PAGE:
Classrooms are usually drab, orderly places smelling of wood, old paper, and boredom. Walking into Mr. Fischer’s was an entirely different experience. It hit you right away: the posters of French cities and portraits of famous French people on the walls; the French stamps, coins, bumper stickers, and other paraphernalia laminated into the desktops. There was French music to listen to and French games to play during our free time. It was as if Mr. Fischer had airlifted a smoldering chunk of French culture over to the U.S. and dumped it into his classroom, where it could bathe us all in its glow.
It was here that Mr. Fischer guided his students through the contours of the French language, teaching us about the passé composé, the imparfait, the conditionnel, informal pronouns, dangling participles, and other grammatical nuances. Irregular French verb conjugation has an algebraic complexity to it, and some lessons felt like dentist appointments. Mr. Fischer never coddled his students, though. He had no patience for whining, and if he sensed you weren’t putting enough effort into your studies, you were going to hear about it.
Mr. Fischer graded all of his tests with the same red pen. If you got an ‘A’, he’d write “excellent travail” (great work) on the page, with a friendly penmanship. On the other hand, if you got an ‘F’, he would angrily scribble “Un Desastre!” (a disaster), and his disgust would emanate from the page with all the subtlety of a 20-pound hunk of Limburger cheese. When you did well, Mr. Fischer handed you back you test with a friendly smile; when you didn’t, he would toss it to you as if it had just been used to clean a bird cage.
Mr. Fischer’s teaching style could best be described as asymmetrical; he didn’t just stand in front of the class reading from a book, he would move about the room and present lessons in unique ways. He was like a guerrilla fighter on patrol, hiding in the hills and ducking behind trees, firing shots of learning at his students.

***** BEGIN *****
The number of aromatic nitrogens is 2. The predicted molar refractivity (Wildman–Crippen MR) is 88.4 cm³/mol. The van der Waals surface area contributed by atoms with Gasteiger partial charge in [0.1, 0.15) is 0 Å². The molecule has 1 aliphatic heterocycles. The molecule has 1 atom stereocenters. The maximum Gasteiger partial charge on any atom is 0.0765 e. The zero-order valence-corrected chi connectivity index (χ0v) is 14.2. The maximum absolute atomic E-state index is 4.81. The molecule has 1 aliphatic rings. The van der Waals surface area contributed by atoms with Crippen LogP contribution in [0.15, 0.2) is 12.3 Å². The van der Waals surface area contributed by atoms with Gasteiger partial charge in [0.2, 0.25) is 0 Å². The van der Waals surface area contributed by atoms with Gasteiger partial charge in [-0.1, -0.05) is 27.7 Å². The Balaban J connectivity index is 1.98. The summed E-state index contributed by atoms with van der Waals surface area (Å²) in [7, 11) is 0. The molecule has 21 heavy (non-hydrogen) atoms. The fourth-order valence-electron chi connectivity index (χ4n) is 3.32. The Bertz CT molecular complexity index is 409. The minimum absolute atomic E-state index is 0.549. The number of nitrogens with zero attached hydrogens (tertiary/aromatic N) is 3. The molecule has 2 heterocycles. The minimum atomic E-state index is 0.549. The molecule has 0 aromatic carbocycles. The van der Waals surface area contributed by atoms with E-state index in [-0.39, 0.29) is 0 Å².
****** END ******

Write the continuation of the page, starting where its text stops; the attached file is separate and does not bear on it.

Sometimes, Mr. Fischer would fire actual projectiles at us. One time, he saw me passing a note to a classmate and nailed me directly in the nose with a blackboard eraser heavy with chalk dust. It didn’t hurt, but it was embarrassing, and my classmates sure thought it was funny. With a thick layer of chalk dust coating my face and nostrils, I looked like the Tony Montana in a 7th grade production of Scarface. It took hours for the taste to go away.
Mr. Fischer was a big fan of outside-the-box teaching methods. A couple times every year he would take us on a field trip to his house to cook crepes in the French style. One highlight of these trips was petting Zazzy, his chubby white beagle-mix, who would waddle over to the school grounds every afternoon to check things out.
Mr. Fischer let me bring Watson, my four year old Springer Spaniel, into class one day as part of a class assignment. I was to give a presentation, entirely in French, on how to care for a dog. It was harder than I’d expected, as it required me to speak entirely in French for about 10 minutes straight. But after initial butterflies, I settled in and got it done. Later, my classmates -- and Mr. Fischer himself -- roared in laughter when Watson dropped a deuce in the hallway.